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Sunset on the Mississippi

Evening draws to a close in Nauvoo. We are left to ponder what might have been.

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The Markhams’ Sacrifice

Stephen Markham’s homesite. When Stephen Markham first arrived in Nauvoo, he lived in a tent while he built a beautiful brick home for his family. But just a week after moving into their new home the Markhams sold it, giving the money to the prophet Joseph to help pay for legal difficulties arising from Missouri lawsuits. This was but one of the Markham family’s sacrifices.

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Temple Through the Grove

A sacred grove southwest of the temple. Joseph taught the Saints in groves. These groves offered some protection from the elements and were a place where heaven’s windows were opened. Kirtland was a time of revelation; Nauvoo was a time of instruction and increased understanding.

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Soft Autumn Glow

Fall foliage in front of the old homestead. Just a few yards from Joseph’s and Hyrum’s final resting place, this sacred place is now a place of peace and reflection.

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Standing Alone

A lone tree near the banks of the Mississippi. This tree standing alone in majesty and beauty, young, not yet fully mature, reminds us of the prophet Joseph in Nauvoo. He was taken when only 38 years old, and many times, he too stood alone.



Twenty miles east of Nauvoo (present-day Webster). Ramus was a small settlement of Latter-day Saints, among whom was Benjamin F. Johnson, a personal friend and private secretary to the Prophet. A conference of the Church held in Ramus is the source of Doctrine and Covenants sections 130 and 131.



The crowning jewel of Nauvoo. Every belief, every hope, and every desire of these early Latter-day Saints culminated in the blessings afforded in the temple.

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Reflections at Montrose

A small pond at Montrose. Many Saints, including Brigham Young, John Taylor, and others, first settled on this side of the Mississippi. Countless miracles happened here.

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Old Burial Ground

Three miles east of Nauvoo off Parley Street. This is truly sacred ground. Here the remains of 1,200 Saints are buried. The vast majority of these graves are no longer marked.

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Heber’s Home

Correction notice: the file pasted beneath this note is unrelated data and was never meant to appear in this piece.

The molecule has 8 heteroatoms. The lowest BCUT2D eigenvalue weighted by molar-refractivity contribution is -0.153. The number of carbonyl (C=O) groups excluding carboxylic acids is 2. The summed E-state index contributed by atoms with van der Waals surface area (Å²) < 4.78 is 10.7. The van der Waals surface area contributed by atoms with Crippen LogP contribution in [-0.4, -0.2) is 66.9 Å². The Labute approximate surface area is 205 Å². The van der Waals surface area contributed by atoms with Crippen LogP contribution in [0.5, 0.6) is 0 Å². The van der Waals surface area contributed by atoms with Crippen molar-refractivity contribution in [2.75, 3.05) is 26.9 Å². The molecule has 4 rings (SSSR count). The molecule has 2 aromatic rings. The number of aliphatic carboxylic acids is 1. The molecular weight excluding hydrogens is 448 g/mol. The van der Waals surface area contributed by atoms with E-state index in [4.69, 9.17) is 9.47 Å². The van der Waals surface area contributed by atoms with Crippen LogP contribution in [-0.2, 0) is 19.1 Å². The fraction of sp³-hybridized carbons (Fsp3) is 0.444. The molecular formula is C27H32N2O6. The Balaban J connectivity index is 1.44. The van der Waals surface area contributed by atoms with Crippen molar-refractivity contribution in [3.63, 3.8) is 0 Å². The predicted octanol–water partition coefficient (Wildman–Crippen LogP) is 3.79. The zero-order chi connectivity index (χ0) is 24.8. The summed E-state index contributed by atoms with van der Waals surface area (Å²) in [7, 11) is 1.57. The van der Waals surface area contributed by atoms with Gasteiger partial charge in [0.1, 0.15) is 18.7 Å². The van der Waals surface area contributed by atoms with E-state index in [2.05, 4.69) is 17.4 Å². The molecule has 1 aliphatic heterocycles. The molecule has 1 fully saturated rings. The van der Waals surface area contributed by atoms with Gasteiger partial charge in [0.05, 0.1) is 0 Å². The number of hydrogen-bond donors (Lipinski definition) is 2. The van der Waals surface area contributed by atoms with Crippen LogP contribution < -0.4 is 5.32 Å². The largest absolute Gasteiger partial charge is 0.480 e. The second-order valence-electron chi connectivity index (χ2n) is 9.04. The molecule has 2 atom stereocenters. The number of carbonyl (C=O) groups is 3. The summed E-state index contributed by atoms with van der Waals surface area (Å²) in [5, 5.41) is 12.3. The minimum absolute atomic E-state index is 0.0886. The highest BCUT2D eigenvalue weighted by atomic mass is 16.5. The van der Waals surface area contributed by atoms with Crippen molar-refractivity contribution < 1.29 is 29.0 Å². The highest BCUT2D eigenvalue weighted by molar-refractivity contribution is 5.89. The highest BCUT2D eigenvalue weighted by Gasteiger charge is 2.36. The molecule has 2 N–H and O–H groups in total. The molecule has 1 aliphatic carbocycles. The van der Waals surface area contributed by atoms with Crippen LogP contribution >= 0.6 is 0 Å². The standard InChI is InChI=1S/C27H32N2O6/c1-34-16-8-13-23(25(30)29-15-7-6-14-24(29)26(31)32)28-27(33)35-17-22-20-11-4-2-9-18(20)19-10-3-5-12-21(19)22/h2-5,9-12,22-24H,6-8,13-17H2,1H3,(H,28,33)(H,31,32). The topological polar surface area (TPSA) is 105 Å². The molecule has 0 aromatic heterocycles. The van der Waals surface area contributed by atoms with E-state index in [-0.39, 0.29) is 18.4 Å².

Home of Heber and Vilate Kimball. Heber C. Kimball was one of two of the original Twelve that never kicked his heels against the Prophet. Heber had the gift of prophecy, and later in life, when Brigham was asked about Heber, he would say, “Heber is my prophet.”

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Farewell, Upper Landing

Departure point for going West. Leaving their homes, their city, their temple, and their loved ones lost, the Saints truly brought an amazing sacrifice to place upon the altar.

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Fall Afternoon

Times and Seasons building next to John Taylor’s home. The Times and Seasons publication truly was a soft and gentle light to the Saints. Among others its editors were John Taylor, Joseph Smith, and William W. Phelps. This newspaper did much to teach and edify the Saints.

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Nauvoo Grove

Groves were places of worship and instruction. Many of the great and wonderful doctrines of the kingdom were taught in these sacred groves.

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Evening Warmth

View from Brigham’s Home. The word Nauvoo literally means “beautiful place.” Joseph taught that little children who die in infancy were too pure and too lovely for this world, and so likewise it seems for this city on the Mississippi. Within seven years of its establishment (1839–1846) the dream of Nauvoo would pass away.

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Evening Lane

Country lane near the river bottoms. To walk this lane on a cool evening is to almost transport back in time.

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After the Harvest

Harvested corn. A beautiful temple in the background, harvested crops in the foreground: Nauvoo was built to be a place to worship and to live in peace with God and man. This dream of the Saints, though, was never realized. The temple was completed in 1846, the same year the Saints were forced to flee.

At Rest

At Rest

Resting place for Joseph, Emma, and Hyrum. On the site of the original Smith homestead is the Smith family cemetery. It is a beautiful and restful location on the banks of the Mississippi.